Why every driver needs adequate uninsured/underinsured motor insurance
There you are, driving leisurely on a backroad. You’re making the most of the alone time by singing along, loudly, to your leisure-drive playlist, and that’s when it hits you. “It” is a burgundy-colored ’05 sedan that has blown straight through a stop sign, though at that moment, you’re aware of nothing but confusion, fear and extreme pain.
All-too-common scenarios like this epitomize the phrases “life happens” and “no one said life was fair,” among some choice others. Not only are you missing work as you recover from several injuries (and you should recover fully—sometimes life does offer small favors), but you learn the other driver had minimal policy limits or worse, was uninsured. Well, you think, that’s their problem.
Let’s recall those aforementioned phrases, particularly the one about life’s unfairness. The uninsured/underinsured driver certainly is responsible for the accident and the injuries you’ve sustained, and, as such, should be the one to pay for it all. The sad fact is, the odds of that happening, especially in any kind of smooth or timely fashion, are heavily against you—the victim. This worst-case yet absolutely plausible scenario illustrates why uninsured/underinsured motorist coverage, and enough of it, should be part of every driver’s auto policy.
What is it?
Uninsured/underinsured motorist (often abbreviated as UM/UIM) coverage is designed to protect you in a situation like the hypothetical one above. When the driver who caused an accident is either uninsured or does not carry enough insurance to cover your medical bills, lost wages and the like, your own UM/UIM coverage would come into play. If you don’t have sufficient UM/UIM coverage, it’s you, the injured, who likely will end up stuck with these expenses, and not compensated for your pain and suffering—hit once again.
Again, no question, the other person “should have to pay,” and in a perfect world, that would happen. You are free to take that driver to court, pursue seizure of his or her assets, garner his or her wages, and go to the ends of the earth to try and make it happen; eventually, after making both of your lives miserable for months or years, you may even recover something. Alternatively, you could make sure you have the right coverage in place to begin with.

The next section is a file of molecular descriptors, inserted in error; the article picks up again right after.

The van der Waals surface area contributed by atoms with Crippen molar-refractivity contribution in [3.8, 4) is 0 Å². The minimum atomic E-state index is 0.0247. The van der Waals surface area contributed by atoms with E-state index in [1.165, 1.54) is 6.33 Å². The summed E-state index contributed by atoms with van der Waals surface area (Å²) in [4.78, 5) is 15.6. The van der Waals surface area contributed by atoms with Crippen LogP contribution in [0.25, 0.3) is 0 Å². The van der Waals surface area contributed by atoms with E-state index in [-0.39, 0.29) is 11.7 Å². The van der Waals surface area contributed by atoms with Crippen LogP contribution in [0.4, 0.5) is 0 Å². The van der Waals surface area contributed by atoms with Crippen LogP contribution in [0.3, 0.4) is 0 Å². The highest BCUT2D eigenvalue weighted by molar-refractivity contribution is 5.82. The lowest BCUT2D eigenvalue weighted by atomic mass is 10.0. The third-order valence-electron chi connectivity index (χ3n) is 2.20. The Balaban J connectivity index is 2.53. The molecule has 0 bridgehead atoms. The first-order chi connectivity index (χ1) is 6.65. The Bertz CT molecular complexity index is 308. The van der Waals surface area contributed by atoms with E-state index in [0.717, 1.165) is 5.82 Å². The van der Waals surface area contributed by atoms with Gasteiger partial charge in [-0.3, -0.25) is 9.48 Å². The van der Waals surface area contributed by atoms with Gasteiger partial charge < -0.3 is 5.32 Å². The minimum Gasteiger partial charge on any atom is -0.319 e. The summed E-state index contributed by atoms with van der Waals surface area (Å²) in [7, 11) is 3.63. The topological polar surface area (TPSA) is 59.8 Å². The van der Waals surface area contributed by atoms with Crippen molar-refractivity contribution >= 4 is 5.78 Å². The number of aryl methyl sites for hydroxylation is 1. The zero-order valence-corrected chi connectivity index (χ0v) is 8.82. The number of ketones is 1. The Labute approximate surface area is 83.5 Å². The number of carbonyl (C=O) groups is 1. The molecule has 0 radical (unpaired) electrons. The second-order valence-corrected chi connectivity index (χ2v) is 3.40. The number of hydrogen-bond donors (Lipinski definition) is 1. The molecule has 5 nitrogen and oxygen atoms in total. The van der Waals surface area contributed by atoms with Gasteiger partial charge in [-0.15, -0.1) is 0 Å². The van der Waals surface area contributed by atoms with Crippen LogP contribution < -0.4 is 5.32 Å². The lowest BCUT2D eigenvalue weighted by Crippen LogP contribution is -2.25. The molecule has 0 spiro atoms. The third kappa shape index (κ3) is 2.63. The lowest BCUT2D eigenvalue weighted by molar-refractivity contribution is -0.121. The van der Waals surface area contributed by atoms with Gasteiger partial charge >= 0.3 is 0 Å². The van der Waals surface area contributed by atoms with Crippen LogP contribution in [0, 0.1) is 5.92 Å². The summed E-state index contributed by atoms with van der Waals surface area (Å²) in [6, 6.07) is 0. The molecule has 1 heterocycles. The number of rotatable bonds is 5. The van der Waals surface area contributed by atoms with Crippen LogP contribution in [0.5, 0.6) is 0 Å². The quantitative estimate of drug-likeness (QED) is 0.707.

Believe me (and every other legal expert) when I say, you want the alternative. As a driver, you need to look out for yourself, and when it comes to financial protection, sufficient UM/UIM coverage is the only realistic way to do it.
First, a quick difference between uninsured and underinsured. An uninsured motorist is one who does not have liability insurance. Though this is illegal (and thus a whole other story for that unwise driver), the financial problem would still become yours, as described above. Underinsured means the driver carries the minimum liability coverage—$20,000 in Massachusetts.
Unfortunately, this minimum is exactly what most drivers carry, making underinsurance likely for both parties in a Massachusetts auto accident. For your own protection, most law professionals recommend carrying at least $100,000 per person for bodily injuries sustained; $250,000 is even smarter, if possible. The minimal amount that UM/UIM coverage adds to your auto premium would pay off beyond measure if and when the time comes to use it.
In a world where there’s so much you can neither predict nor control, take advance actions on the things you can. Remember, next to your family, there’s nothing wrong with looking out for number one; in fact, you’re the best one for the job.